Article on Composition for the BTS, 2018?
In 1972, the BBC held an Open Competition to write the theme tune for the forthcoming Winter Olympics. Age 5, I sent, in red felt pen, an attractive helter-skelter of hemidemisemiquavers, for no particular instrument, with the accidentals after the notes they referred to.
So the creative bug has always been there. This later exasperated my school music teachers every week, when they’d set a homework exercise – write an appropriate answering phrase, or harmonise a melody in a particular style – and I found it impossible not to do it my way, in my own style instead of fulfilling the demands of the exercise. In the end I did 2 lots of homework every week, one to satisfy my own expression, and one to (sometimes) please the teacher. I know you have to learn the rules and the basics, but I do also think that natural unrestraint can produce results that strict guidelines wouldn’t discover. One of the most popular and innovative chefs in Paris is self-taught.
By the time I got to college, I noticed that I’d already written more music than I could lift. At Guildhall, I was brought into line by Simon Wills, and suddenly found myself surrounded by brass players, and pieces and arrangements emerged fairly regularly. Perhaps of greatest interest to readers will be the Trombone Concerto, written in 1987 for my friend Ed Tarrant’s Final Recital. Rather trivially, the motif for the First Movement is his name, the notes E and D. Well, you’ve got to start somewhere!
The years after college were increasingly spent earning crusts as a trombone player, but I did manage to put together a few pieces over the years. One long hot summer, still as a fledging freelancer, I had nothing to do, and something had to give. One afternoon I suddenly wrote about 15 new tunes, in stage Musical style. They flowed so quickly and seemed so familiar that I was convinced I’d pinched the lot. But none of the people I showed them to over the next fortnight recognised any of them, so I knew they were all original, and turned them into 2 Suites called Bones on Broadway.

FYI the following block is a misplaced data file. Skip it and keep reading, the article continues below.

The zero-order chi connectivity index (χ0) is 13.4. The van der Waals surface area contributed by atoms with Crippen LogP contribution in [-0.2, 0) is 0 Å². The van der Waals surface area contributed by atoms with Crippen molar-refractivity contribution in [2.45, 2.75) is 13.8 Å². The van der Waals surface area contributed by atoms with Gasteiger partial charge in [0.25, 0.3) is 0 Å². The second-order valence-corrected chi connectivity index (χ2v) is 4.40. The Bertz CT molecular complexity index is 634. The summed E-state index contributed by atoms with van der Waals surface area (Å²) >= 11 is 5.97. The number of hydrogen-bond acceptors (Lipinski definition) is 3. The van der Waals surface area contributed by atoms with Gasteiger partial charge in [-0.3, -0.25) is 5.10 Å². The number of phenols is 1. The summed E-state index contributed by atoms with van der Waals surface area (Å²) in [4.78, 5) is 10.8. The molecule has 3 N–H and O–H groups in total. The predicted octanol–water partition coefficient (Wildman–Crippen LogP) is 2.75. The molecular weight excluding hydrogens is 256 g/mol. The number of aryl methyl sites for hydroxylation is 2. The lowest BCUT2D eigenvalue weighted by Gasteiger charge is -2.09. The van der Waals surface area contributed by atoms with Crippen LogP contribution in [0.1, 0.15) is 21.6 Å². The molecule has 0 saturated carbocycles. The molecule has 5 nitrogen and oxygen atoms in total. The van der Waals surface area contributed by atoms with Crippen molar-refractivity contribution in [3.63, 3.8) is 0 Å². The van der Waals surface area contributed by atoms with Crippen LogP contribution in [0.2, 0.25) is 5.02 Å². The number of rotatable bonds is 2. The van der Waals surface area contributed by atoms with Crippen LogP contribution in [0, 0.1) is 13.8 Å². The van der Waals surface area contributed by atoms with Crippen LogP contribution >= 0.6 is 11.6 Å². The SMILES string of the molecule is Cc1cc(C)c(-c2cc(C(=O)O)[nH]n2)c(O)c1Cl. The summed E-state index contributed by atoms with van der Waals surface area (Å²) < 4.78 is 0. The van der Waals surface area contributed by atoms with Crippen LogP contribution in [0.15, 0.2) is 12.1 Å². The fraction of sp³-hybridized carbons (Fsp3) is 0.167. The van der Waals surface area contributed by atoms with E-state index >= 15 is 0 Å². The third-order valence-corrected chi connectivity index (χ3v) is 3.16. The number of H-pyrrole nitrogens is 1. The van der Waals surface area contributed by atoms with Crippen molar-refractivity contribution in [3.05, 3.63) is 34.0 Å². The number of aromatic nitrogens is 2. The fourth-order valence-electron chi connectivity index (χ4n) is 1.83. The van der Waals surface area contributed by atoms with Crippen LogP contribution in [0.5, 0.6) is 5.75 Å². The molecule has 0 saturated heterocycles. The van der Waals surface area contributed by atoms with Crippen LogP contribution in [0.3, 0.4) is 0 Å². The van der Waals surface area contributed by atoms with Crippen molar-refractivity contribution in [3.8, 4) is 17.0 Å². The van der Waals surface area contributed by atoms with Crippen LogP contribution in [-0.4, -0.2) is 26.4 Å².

The trombone is such a versatile instrument. If it was capable of the speed of a violin or clarinet it would be the perfect instrument to write for. So we concentrate on its wonderful sound, its very tromboneness. Exploit the qualities of any instrument you’re writing for. Composition is a beautiful thing, and the more I learn about it by doing it, the further away its boundaries get. All musicians should try it!
There was another flurry of tune writing in 2005 when over the course of about 3 weeks, I wrote 72 on the tube. These are now (published as) three sets of 24 Sight-Reading Studies. I would say I’m fortunate when it comes to melody writing, though of course the initial inspiration almost certainly isn’t the finished product, and needs work on shape, balance, direction and so on. Nowadays I find the technical process of composition almost as interesting as the creation of the music itself. And sitting in the BBC Symphony every day, with its modern repertoire where there’s a huge range of new sounds, ideas and effects, there’s a lot to learn from. But I’m more traditional when it comes to my own stuff; I really believe a piece ought to be immediately accessible, with that old-fashioned ingredient, a tune. Or at the very least a hook, a catchy phrase or memorable section. I often feel that the right piece writes itself; it’s just up to me to discover it. There’s already a great piece out there, I just haven’t found out how it goes yet.
There are many more pieces in boxes that I can’t lift, and several projects on the go right now. And that’s only the trombone stuff…